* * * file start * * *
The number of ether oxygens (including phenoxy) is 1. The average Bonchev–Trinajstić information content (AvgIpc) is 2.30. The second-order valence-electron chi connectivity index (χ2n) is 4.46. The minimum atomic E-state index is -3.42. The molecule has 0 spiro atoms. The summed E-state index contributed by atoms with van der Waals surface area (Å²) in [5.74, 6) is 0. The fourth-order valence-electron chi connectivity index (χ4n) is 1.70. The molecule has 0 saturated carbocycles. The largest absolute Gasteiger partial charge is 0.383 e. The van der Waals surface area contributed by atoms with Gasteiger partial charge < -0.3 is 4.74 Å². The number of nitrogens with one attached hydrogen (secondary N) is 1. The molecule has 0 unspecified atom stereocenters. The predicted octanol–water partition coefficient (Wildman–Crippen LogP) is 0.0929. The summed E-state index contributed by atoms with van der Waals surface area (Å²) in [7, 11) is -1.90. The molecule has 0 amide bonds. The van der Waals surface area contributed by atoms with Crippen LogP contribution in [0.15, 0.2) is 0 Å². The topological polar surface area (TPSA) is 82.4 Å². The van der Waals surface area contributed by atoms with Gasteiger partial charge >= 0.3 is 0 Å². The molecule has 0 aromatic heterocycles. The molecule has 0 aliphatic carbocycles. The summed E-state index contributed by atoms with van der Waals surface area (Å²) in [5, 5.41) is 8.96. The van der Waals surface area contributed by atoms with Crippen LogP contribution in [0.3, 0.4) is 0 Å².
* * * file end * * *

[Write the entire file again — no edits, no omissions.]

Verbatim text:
The number of ether oxygens (including phenoxy) is 1. The average Bonchev–Trinajstić information content (AvgIpc) is 2.30. The second-order valence-electron chi connectivity index (χ2n) is 4.46. The minimum atomic E-state index is -3.42. The molecule has 0 spiro atoms. The summed E-state index contributed by atoms with van der Waals surface area (Å²) in [5.74, 6) is 0. The fourth-order valence-electron chi connectivity index (χ4n) is 1.70. The molecule has 0 saturated carbocycles. The largest absolute Gasteiger partial charge is 0.383 e. The van der Waals surface area contributed by atoms with Gasteiger partial charge < -0.3 is 4.74 Å². The number of nitrogens with one attached hydrogen (secondary N) is 1. The molecule has 0 unspecified atom stereocenters. The predicted octanol–water partition coefficient (Wildman–Crippen LogP) is 0.0929. The summed E-state index contributed by atoms with van der Waals surface area (Å²) in [7, 11) is -1.90. The molecule has 0 amide bonds. The van der Waals surface area contributed by atoms with Crippen LogP contribution in [0.15, 0.2) is 0 Å². The topological polar surface area (TPSA) is 82.4 Å². The van der Waals surface area contributed by atoms with Gasteiger partial charge >= 0.3 is 0 Å². The molecule has 0 aromatic heterocycles. The molecule has 0 aliphatic carbocycles. The summed E-state index contributed by atoms with van der Waals surface area (Å²) in [5, 5.41) is 8.96. The van der Waals surface area contributed by atoms with Crippen LogP contribution in [0.3, 0.4) is 0 Å².